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Is rice really the big baddie? Here’s what experts have to say

Is rice really the big baddie that stands between you and your weight loss goals? Vaishnavi Venkataraman delves deep into the goodness of this humble grain and why it can be a hero!

Stop rice and you’ll lose weight!’ – Perhaps this is one phrase most of us have heard at some point or the other, right? But, unfortunately, rice has become rather infamous as a ‘villain’, more than a ‘hero’ in our daily diets.

But are we being quick to judge the humble grain? Or can rice actually aid your journey to a healthier, more active you? Backed by research and expert input, ASPIRE rolls the dice on rice.

The Goodness of Rice

Clinical Dietician, Dr. Prerna Gupta of Millennium medical center spills the beans about rice and its health benefits.

As per her, rice can be good for you. Rice is a starchy grain, one of the most commonly consumed staple grains in many parts of the world. Approximately 3.5 billion people around the world, particularly in Asia and parts of Africa, wholeheartedly eat rice for almost every meal.

According to a study, Chinese adults who consumed rice and vegetables gained less weight. On the contrary, Iranian adults who consumed rice experienced significant weight gain and obesity. Thus, rice alone cannot be pegged as the sole offender to our health; rather, it drastically affects our body when consumed with the wrong counterparts. Ultimately, a rice-centric meal is incomplete without its accompanying portions of vegetables, meats, or salads.

“Rice can contribute to weight loss and healthy living when eaten as part of a well-balanced diet. A healthy meal must have all the nutrients; therefore, rice consumption must be accompanied with lentils, veggies, or meat,” says Dr. Prerna.

Is It OK To Eat Rice Every day?

As with most things, everything seems nice only when consumed in a measured quantity. There is nothing inherently ‘fattening’ about rice, so it ultimately depends on the quantity intake.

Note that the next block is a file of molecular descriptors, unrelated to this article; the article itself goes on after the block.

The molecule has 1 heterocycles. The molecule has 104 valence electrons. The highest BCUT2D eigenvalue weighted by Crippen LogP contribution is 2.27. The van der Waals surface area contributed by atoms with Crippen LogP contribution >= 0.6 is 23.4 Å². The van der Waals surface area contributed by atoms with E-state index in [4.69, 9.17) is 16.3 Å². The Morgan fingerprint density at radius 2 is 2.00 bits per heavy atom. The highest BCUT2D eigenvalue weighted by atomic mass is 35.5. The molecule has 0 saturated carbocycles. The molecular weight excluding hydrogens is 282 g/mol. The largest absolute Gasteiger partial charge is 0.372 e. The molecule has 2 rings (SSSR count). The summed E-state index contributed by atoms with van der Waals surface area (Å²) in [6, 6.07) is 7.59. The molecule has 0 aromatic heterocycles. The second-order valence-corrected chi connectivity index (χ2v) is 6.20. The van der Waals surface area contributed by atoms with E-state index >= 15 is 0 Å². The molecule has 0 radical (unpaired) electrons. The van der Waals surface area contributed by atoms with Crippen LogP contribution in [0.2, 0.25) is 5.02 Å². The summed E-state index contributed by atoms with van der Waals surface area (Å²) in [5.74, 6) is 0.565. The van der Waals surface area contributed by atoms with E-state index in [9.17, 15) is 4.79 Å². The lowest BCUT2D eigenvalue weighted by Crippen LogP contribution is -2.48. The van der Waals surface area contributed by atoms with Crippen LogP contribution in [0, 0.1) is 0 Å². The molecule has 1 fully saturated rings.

Studies reveal that serving rice in smaller bowls can lead to a lesser intake. Reducing the size of the bowl can thereby reduce calories, blood sugar levels, and body weight.

According to studies published in the National Institute of Environmental Health Sciences, over consumption of rice can lead to cancer. This is because white rice readily absorbs arsenic from its growing environment. Arsenic, while a naturally occurring element found in water and soil, is known to be a human carcinogen in higher quantities. Therefore, eating unwieldy portions of rice can pose a health risk.

“Afternoon is the best time to have rice because your body has had a good gap after breakfast and this is when it needs the energy to sustain the next 7-8 hours. Besides, our body’s metabolism is higher during the daytime, thereby aiding in proper digestion,” adds Dr. Prerna.

Like any exercise, cycling has a tiny element of danger that can be easily avoided by using personal protective equipment like pads or gloves. The vehicle must be in good condition, with sturdy breaks and a functional bell, making it safe and smooth to drive for riders and pedestrians alike.

Clinical Dietician, Dr. Prerna Gupta of Millennium medical center
Clinical Dietician, Dr. Prerna Gupta of Millennium medical center

Rice can contribute to weight loss and healthy living when eaten as part of a well-balanced diet